Report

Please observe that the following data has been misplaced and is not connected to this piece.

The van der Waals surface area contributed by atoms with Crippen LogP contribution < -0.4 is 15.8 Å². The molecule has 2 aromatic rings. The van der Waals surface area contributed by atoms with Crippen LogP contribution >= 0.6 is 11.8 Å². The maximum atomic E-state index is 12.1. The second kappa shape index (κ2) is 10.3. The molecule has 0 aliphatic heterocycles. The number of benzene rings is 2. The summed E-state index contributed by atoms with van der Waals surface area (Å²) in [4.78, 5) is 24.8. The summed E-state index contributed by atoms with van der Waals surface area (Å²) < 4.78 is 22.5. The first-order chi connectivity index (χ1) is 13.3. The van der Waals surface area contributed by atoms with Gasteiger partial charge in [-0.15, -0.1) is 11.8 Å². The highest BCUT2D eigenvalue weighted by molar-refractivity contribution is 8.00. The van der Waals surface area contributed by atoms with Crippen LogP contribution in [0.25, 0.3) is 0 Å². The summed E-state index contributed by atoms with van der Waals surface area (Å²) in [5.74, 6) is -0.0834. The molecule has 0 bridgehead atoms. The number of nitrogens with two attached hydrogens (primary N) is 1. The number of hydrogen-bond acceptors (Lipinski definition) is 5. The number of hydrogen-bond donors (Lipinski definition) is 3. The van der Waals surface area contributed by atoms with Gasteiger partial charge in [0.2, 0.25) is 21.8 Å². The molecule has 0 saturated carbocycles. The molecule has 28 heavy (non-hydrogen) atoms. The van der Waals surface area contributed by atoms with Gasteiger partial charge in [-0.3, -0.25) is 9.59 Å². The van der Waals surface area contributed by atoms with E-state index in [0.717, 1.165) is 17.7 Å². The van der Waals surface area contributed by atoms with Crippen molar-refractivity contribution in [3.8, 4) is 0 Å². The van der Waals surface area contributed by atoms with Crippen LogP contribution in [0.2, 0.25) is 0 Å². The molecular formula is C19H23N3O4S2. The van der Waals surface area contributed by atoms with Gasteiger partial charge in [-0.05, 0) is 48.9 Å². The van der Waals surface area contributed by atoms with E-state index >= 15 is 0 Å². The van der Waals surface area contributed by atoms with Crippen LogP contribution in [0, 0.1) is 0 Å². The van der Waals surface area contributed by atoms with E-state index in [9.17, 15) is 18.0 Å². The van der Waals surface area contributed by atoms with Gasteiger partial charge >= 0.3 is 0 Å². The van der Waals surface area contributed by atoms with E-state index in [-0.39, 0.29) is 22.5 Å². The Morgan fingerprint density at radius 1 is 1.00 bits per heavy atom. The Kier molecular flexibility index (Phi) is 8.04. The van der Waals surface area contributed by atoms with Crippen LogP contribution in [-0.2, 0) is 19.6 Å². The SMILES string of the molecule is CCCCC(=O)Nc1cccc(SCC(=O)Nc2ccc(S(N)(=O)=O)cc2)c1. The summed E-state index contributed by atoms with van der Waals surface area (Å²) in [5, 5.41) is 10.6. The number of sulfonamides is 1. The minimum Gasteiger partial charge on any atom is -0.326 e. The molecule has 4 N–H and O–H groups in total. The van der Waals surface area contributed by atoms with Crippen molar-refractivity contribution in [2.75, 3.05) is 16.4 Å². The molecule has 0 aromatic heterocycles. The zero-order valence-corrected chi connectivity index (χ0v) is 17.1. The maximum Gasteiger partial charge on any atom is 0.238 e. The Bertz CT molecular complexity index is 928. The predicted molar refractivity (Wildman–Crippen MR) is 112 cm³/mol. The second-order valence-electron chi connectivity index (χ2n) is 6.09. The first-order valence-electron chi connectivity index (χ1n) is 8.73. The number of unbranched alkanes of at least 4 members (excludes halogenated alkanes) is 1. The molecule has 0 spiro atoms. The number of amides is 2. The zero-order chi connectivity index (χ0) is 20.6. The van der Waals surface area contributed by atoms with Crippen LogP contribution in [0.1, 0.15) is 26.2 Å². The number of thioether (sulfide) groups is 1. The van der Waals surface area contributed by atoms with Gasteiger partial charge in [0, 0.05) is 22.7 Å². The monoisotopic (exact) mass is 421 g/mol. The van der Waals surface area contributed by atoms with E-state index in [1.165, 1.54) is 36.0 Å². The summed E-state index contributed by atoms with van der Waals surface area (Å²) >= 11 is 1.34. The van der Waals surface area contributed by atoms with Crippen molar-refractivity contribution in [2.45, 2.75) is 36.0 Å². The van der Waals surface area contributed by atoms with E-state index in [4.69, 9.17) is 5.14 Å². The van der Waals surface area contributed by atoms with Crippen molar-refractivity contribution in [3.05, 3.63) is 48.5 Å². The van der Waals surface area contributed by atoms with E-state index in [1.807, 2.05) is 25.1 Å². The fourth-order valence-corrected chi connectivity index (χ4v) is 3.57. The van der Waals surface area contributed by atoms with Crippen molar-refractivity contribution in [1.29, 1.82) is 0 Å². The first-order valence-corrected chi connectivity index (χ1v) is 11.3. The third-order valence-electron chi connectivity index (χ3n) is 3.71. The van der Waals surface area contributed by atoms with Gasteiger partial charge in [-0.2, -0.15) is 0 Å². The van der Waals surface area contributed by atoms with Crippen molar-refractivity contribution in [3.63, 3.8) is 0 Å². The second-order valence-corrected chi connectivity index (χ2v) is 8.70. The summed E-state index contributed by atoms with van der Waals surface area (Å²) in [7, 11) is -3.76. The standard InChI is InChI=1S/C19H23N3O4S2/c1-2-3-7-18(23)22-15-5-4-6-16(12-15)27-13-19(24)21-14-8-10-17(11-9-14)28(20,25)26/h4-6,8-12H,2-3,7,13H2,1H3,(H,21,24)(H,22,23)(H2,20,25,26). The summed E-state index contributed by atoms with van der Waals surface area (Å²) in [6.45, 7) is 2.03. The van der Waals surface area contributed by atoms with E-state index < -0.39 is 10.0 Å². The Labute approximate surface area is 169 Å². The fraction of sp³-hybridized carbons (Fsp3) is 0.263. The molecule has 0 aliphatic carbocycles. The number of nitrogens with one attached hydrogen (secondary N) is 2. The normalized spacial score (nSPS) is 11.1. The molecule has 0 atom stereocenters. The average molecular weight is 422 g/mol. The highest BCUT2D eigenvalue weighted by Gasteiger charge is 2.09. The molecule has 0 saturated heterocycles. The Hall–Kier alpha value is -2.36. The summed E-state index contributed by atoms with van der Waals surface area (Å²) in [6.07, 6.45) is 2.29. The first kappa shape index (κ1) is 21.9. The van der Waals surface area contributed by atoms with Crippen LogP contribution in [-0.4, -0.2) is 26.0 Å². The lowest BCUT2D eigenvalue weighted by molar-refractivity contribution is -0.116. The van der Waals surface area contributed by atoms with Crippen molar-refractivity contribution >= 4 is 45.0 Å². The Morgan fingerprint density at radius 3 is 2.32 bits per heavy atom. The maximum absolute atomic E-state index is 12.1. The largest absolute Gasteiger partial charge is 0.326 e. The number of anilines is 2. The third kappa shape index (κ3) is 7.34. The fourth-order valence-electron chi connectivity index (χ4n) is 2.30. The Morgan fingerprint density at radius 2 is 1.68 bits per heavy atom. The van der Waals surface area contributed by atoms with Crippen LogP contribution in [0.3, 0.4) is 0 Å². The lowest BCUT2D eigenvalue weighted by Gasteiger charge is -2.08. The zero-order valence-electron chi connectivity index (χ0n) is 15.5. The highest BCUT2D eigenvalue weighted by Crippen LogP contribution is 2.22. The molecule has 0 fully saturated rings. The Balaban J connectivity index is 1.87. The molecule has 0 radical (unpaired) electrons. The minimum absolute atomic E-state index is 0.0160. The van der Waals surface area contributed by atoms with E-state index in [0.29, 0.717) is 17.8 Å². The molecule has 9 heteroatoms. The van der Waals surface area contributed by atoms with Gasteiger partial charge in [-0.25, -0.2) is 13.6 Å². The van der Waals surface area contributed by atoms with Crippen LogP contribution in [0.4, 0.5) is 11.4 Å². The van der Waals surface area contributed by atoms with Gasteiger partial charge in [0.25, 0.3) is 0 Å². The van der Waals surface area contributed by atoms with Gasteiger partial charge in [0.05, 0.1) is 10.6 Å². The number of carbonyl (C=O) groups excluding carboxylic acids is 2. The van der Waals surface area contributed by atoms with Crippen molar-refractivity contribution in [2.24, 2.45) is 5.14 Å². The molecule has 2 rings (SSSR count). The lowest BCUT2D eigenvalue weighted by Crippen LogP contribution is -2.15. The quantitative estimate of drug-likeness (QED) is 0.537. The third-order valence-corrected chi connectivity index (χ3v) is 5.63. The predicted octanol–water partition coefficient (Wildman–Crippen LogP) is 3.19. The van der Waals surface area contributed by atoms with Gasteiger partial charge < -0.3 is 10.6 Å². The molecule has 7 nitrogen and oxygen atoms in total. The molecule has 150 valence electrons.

• What is Scaling? • Proportional adjustment of the dimensions of an electronic device while maintaining the electrical properties of the device 10 Feature Size (m) 10 6 3 1.5 1 1 0.8 0.6 0.35 0.25 0.18 0.13 0.09 0.1 1965 1970 1975 1980 1985 Year 1990 1995 2000 2005 • Impact of scaling is characterized in terms of several indicators: Minimum feature size Number of gates on one chip Power dissipation Maximum operational frequency Die size Production cost 1) Full Scaling (Constant Electrical Field) • Ideal model – dimensions and voltage scale together by the same scale factor 2) Fixed Voltage Scaling • Most common model until recently – only the dimensions scale, voltages remain constant 3) General Scaling • Most realistic for today’s situation – voltages and dimensions scale with different factors • Device scaling modeled in terms of generic scaling factors: 1/α and 1/β 1/ β : scaling factor for supply voltage VDD and gate oxide thickness D 1/α: linear dimensions both horizontal and vertical dimensions • Gate area Ag Where L: Channel length and W: Channel width and both are scaled by 1/α • Thus Ag is scaled up by 1/α2 • Gate capacitance per unit area Co or Cox Where εox is permittivity of gate oxide(thin-ox)= εins εo and D is the gate oxide thickness scaled by 1/ β • Thus Cox is scaled up by • Gate capacitance Cg Thus Cg is scaled up by β * 1/α2 = β/α2 • Parasitic capacitance Cx • Cx is proportional to Ax/d where d is the depletion width around source or drain and scaled by 1/ α Ax is the area of the depletion region around source or drain, scaled by (1/α2 ). • Thus Cx is scaled up by • Carrier density in channel Qon • where Qon is the average charge per unit area in the ‘on’ state. • Co is scaled by β and Vgs is scaled by 1/β • Thus Qon is scaled by 1 • Channel Resistance Ron • Where μ = channel carrier mobility and assumed constant • Thus Ron is scaled by 1 • Gate delay Td • Td is proportional to Ron*Cg • Td is scaled by • Maximum operating frequency fo • fo is inversely proportional to delay Td and is scaled by • Saturation current Idss • Both Vgs and Vt are scaled by (1/β). Therefore, Idss is scaled by • Current density, J= Idss/A • where A is cross sectional area of the • Channel in the “on” state which is scaled by (1/ α 2) • So, J is scaled by • Switching energy per gate Eg • So Eg is scaled by • Power dissipation per gate Pg • Pg comprises of two components: static component Pgs and dynamic component Pgd: Where, the static power component is given by: And the dynamic component by: Since VDD scales by (1/ β) and Ron scales by 1, Pgs scales by (1/ β2). Since Eg scales by (1/ α2β ) and fo by (α2 / β), Pgd also scales by (1/ β2). Therefore, Pg scales by (1/ β2). • Power dissipation per unit area Pa • Power – speed product PT